Godspeed You! Black Emperor

Yanqui U.X.O.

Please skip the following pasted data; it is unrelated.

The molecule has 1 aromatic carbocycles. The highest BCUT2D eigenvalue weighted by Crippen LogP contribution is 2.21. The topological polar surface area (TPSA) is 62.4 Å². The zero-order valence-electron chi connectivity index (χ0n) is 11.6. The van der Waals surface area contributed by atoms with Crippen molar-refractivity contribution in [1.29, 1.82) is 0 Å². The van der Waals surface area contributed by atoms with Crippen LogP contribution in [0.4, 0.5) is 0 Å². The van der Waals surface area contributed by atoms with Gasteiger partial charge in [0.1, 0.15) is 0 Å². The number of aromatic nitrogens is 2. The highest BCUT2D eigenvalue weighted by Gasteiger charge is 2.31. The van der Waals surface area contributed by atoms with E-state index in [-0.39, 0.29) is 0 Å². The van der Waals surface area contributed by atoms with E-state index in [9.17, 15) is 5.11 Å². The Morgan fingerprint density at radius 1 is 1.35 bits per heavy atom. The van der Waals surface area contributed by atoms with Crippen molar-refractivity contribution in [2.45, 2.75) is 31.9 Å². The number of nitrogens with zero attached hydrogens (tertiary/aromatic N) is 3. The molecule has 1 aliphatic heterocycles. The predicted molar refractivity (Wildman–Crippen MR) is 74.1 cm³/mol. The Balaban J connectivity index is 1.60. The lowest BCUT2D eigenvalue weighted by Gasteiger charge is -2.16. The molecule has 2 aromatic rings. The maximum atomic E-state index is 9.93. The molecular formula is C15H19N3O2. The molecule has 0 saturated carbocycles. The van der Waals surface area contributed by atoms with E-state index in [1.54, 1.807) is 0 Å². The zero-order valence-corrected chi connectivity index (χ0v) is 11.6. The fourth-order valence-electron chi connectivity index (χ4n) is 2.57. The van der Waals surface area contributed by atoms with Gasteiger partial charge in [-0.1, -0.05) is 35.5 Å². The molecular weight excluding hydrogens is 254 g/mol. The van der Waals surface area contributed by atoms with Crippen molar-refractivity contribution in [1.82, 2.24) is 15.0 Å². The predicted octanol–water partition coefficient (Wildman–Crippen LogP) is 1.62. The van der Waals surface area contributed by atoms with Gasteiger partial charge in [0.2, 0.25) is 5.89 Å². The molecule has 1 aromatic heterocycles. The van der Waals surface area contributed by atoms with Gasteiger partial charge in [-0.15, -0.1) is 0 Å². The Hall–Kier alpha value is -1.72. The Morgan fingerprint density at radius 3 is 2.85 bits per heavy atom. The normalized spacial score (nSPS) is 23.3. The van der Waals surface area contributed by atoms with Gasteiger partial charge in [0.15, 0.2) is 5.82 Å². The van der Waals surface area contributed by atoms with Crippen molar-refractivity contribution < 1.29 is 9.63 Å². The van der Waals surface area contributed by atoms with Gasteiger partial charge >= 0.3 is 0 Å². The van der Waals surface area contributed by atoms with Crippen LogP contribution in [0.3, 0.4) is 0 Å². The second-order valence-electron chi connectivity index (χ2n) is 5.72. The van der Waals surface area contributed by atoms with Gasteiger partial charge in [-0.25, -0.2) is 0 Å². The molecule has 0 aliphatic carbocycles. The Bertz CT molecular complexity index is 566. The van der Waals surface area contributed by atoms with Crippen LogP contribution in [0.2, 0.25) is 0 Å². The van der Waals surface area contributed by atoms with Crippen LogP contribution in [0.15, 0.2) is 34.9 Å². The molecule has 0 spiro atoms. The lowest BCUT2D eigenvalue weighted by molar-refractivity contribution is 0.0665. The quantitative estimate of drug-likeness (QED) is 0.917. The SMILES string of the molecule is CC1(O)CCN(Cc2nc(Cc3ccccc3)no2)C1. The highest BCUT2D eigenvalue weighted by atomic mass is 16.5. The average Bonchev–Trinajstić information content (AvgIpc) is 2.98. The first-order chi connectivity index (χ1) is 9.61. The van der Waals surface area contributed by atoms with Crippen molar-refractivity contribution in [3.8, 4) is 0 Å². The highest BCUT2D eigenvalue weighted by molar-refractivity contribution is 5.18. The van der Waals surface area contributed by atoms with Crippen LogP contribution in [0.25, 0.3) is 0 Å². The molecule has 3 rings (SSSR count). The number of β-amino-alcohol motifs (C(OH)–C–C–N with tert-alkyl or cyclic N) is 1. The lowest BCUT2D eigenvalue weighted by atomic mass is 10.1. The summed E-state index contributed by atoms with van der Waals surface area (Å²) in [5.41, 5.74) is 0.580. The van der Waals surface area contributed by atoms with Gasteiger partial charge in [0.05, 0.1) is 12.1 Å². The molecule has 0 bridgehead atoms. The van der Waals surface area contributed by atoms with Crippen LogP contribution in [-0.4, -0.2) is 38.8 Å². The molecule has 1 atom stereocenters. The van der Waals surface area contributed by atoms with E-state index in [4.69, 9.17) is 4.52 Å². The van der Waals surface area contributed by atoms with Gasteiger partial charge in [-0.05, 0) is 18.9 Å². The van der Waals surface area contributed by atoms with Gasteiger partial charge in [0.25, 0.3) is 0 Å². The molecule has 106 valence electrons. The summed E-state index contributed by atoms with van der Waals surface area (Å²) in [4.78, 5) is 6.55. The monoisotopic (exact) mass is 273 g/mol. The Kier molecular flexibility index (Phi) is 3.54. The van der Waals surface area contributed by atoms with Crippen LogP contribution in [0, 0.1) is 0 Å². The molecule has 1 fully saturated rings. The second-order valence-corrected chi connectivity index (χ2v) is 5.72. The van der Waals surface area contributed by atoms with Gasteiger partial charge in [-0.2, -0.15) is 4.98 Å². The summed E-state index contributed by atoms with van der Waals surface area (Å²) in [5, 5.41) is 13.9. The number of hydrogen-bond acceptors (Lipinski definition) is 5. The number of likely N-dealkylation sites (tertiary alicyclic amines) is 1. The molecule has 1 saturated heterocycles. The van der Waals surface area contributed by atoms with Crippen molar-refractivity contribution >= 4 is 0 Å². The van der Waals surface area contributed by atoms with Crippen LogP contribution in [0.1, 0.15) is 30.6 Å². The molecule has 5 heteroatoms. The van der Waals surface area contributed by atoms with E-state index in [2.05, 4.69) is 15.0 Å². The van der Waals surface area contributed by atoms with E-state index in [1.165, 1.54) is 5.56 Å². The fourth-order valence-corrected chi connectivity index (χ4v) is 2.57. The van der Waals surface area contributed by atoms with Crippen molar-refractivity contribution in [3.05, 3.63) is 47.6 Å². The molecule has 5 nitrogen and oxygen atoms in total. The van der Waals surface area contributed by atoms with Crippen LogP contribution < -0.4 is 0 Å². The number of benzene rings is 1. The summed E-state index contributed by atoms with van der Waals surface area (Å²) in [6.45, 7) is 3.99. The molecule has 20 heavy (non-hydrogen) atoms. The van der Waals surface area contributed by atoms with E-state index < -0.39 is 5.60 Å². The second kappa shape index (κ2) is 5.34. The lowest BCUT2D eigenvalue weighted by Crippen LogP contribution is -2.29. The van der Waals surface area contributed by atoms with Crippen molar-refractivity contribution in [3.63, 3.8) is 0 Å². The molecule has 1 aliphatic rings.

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Montreal politico-art/music terrorist unit Godspeed You! Black Emperor has been working on the material for Yanqui U.X.O. (unexploded ordnance-landmines) for the past four years. Some of the material predates Lift Your Skinny Fists Like Antennas to Heaven and even Slow Riot for New Zero Kanada. Recorded with Steve Albini, the nonet that is Godspeed has issued its most mysterious recording yet. The sound over these three long cuts, like all of the band's recordings, develops slowly over time and creates layers of dynamic tension that expresses itself in waves and off-kilter, shimmering flows. Usually these elements resolve themselves in earth- and ear-shattering, dissonant intensity that leaves the listener emotionally drained -- especially live. But here, a more minimal and -- dare I say -- quiet approach is used. For over 75 minutes, no "found" voices are wafting through the mix like displaced ghosts at a musical inquiry into the nature of mass control and fascism. The ghosts here are not disembodied or free to roam; they are contained within the vibrational structures and harmonic encounters along the dynamic field itself. There is more melody, not less; there are more sections in each piece, complex parts of compositions that articulate themselves more slowly and pronouncedly. Above all, there is beauty, aching, anguished beauty created by dissonance between electric guitars, keyboards, and a string section propelled by a drum kit that is barely contained within the frame of the music. Tonal extensions of simple melodic structures create new melodic fragments that are incorporated into an already growing mass of tension that is alleviated not by force, but by engaging silence as a compositional and improvisational tool. This is evident in all three tunes, but particularly in the second section of "9-15-00," which begins by stepping out of a void into a fullness of color and texture that eventually raises the tension bar over 22 minutes without resolution. For the second section, spare fragments and chords are placed carefully next to the altar of silence and engage it in dialogue, in contradiction, and in echoing its own concerns at how it is possible in our world, very possible, that at the whim of some fool, all of this -- the music; it's haunted, hunted melody; the veritable grain of its voice; along with all life -- could enter into the silence forever. A close inspection of the record cover with its photograph of bombs in free-fall and its indicting chart shows concretely how the major record labels are all involved with the creators and purveyors of weapons of mass destruction. This may be melancholy music, but this is a dark time. At least it isn't music of mourning -- yet. And for the record, though the critical backlash against Godspeed You! Black Emperor has already begun, this is music for a different kind of engagement; one that sets its own agenda and pushes against its own history.

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